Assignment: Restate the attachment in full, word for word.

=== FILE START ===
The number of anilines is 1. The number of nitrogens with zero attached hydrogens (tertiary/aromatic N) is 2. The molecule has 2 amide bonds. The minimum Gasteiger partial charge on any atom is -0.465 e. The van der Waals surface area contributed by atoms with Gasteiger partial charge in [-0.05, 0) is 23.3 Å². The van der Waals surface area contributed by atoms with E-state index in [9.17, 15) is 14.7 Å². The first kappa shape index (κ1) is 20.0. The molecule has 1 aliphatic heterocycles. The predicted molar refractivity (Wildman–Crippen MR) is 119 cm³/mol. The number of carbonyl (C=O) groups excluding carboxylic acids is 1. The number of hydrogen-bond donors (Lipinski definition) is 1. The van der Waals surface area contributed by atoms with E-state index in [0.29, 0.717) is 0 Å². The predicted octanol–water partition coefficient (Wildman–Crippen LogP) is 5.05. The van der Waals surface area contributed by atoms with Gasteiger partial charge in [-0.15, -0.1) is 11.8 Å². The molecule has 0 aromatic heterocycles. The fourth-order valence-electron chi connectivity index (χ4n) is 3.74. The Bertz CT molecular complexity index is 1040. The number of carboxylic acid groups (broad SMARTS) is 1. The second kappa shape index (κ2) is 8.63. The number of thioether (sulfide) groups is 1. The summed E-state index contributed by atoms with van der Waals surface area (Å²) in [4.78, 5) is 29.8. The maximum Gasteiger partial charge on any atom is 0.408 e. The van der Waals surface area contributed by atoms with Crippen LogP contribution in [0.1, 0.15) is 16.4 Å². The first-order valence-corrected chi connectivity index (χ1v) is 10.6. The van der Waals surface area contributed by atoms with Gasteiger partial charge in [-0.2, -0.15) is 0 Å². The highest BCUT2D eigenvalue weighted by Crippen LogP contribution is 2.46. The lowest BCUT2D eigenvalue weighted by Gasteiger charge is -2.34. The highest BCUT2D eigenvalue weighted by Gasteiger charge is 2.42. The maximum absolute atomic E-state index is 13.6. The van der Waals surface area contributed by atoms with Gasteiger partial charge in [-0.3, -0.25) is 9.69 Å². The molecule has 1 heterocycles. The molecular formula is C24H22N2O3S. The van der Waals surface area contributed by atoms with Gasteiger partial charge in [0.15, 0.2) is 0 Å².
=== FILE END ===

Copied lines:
The number of anilines is 1. The number of nitrogens with zero attached hydrogens (tertiary/aromatic N) is 2. The molecule has 2 amide bonds. The minimum Gasteiger partial charge on any atom is -0.465 e. The van der Waals surface area contributed by atoms with Gasteiger partial charge in [-0.05, 0) is 23.3 Å². The van der Waals surface area contributed by atoms with E-state index in [9.17, 15) is 14.7 Å². The first kappa shape index (κ1) is 20.0. The molecule has 1 aliphatic heterocycles. The predicted molar refractivity (Wildman–Crippen MR) is 119 cm³/mol. The number of carbonyl (C=O) groups excluding carboxylic acids is 1. The number of hydrogen-bond donors (Lipinski definition) is 1. The van der Waals surface area contributed by atoms with E-state index in [0.29, 0.717) is 0 Å². The predicted octanol–water partition coefficient (Wildman–Crippen LogP) is 5.05. The van der Waals surface area contributed by atoms with Gasteiger partial charge in [-0.15, -0.1) is 11.8 Å². The molecule has 0 aromatic heterocycles. The fourth-order valence-electron chi connectivity index (χ4n) is 3.74. The Bertz CT molecular complexity index is 1040. The number of carboxylic acid groups (broad SMARTS) is 1. The second kappa shape index (κ2) is 8.63. The number of thioether (sulfide) groups is 1. The summed E-state index contributed by atoms with van der Waals surface area (Å²) in [4.78, 5) is 29.8. The maximum Gasteiger partial charge on any atom is 0.408 e. The van der Waals surface area contributed by atoms with Crippen LogP contribution in [0.1, 0.15) is 16.4 Å². The first-order valence-corrected chi connectivity index (χ1v) is 10.6. The van der Waals surface area contributed by atoms with Gasteiger partial charge in [-0.2, -0.15) is 0 Å². The highest BCUT2D eigenvalue weighted by Crippen LogP contribution is 2.46. The lowest BCUT2D eigenvalue weighted by Gasteiger charge is -2.34. The highest BCUT2D eigenvalue weighted by Gasteiger charge is 2.42. The maximum absolute atomic E-state index is 13.6. The van der Waals surface area contributed by atoms with Gasteiger partial charge in [-0.3, -0.25) is 9.69 Å². The molecule has 1 heterocycles. The molecular formula is C24H22N2O3S. The van der Waals surface area contributed by atoms with Gasteiger partial charge in [0.15, 0.2) is 0 Å².